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Today's Stichomancy for David Beckham

The first excerpt represents the past or something you must release, and is drawn from The Market-Place by Harold Frederic:

"Nerves," said Miss Madden, judicially.

"Oh, that is meaningless," the other declared. "Anybody can say 'nerves.' Of course, all human thought and action is 'nerves.'"

"But yours is a special case of nerves," Celia pursued, with gentle imperturbability. "I think I can make my meaning clear to you--though the parallel isn't precisely an elegant one. The finest thoroughbred dog in the world, if it is beaten viciously and cowed in its youth, will always have a latent taint of nervousness, apprehension, timidity--call it what you like. Well, it seems to me there's something

The Market-Place
The second excerpt represents the present or the deciding factor of the moment, and is drawn from Awakening & Selected Short Stories by Kate Chopin:

for occupying it. Within the precincts of her home she felt like one who has entered and lingered within the portals of some forbidden temple in which a thousand muffled voices bade her begone.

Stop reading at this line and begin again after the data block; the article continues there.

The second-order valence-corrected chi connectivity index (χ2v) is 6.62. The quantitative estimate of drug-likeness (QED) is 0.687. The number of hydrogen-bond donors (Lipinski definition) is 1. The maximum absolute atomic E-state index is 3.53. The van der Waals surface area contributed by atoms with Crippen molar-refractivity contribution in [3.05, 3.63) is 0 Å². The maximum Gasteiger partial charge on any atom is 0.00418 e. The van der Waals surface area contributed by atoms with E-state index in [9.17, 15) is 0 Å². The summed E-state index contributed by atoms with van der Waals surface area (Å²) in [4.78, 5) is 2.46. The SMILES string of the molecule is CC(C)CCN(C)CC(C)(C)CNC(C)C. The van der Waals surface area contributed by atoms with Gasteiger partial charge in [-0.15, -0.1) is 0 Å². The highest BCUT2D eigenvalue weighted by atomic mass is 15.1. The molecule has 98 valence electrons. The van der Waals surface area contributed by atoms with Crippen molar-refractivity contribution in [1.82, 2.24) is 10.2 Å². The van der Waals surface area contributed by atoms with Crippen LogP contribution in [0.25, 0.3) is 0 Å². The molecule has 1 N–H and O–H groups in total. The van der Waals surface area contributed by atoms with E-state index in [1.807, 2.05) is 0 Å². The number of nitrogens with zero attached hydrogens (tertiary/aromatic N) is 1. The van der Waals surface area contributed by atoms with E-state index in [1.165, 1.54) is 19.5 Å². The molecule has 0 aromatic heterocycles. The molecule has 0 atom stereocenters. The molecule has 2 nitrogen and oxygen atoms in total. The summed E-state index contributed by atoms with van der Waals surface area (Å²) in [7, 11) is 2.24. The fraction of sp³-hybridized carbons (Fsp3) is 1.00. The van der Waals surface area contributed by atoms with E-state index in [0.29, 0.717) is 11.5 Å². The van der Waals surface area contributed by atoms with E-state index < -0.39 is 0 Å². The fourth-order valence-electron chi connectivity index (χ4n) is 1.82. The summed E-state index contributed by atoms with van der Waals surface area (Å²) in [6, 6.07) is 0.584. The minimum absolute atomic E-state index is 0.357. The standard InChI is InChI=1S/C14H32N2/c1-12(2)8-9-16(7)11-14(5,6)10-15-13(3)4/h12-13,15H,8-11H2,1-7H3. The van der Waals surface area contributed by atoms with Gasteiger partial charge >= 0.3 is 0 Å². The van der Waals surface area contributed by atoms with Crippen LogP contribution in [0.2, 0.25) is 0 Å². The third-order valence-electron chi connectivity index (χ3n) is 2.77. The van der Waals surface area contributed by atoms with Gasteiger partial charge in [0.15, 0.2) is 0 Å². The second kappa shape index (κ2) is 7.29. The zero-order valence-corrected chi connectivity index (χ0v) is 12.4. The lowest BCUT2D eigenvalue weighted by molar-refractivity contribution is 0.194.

Whatever was her own in the house, everything which she had acquired aside from her husband's bounty, she caused to be transported to the other house, supplying simple and meager deficiencies from her own resources.

Arobin found her with rolled sleeves, working in company with the house-maid when he looked in during the afternoon. She was splendid and robust, and had never appeared handsomer than in the old blue gown, with a red silk handkerchief knotted at random

Awakening & Selected Short Stories
The third excerpt represents the future or something you must embrace, and is drawn from The Elixir of Life by Honore de Balzac:

of contrast with the white pillows on which he lay. The muscles about the toothless mouth had contracted with pain and drawn apart the lips; the moans that issued between them with appalling energy found an accompaniment in the howling of the storm without.

In spite of every sign of coming dissolution, the most striking thing about the dying face was its incredible power. It was no ordinary spirit that wrestled there with Death. The eyes glared with strange fixity of gaze from the cavernous sockets hollowed by disease. It seemed as if Bartolommeo sought to kill some enemy sitting at the foot of his bed by the intent gaze of dying eyes.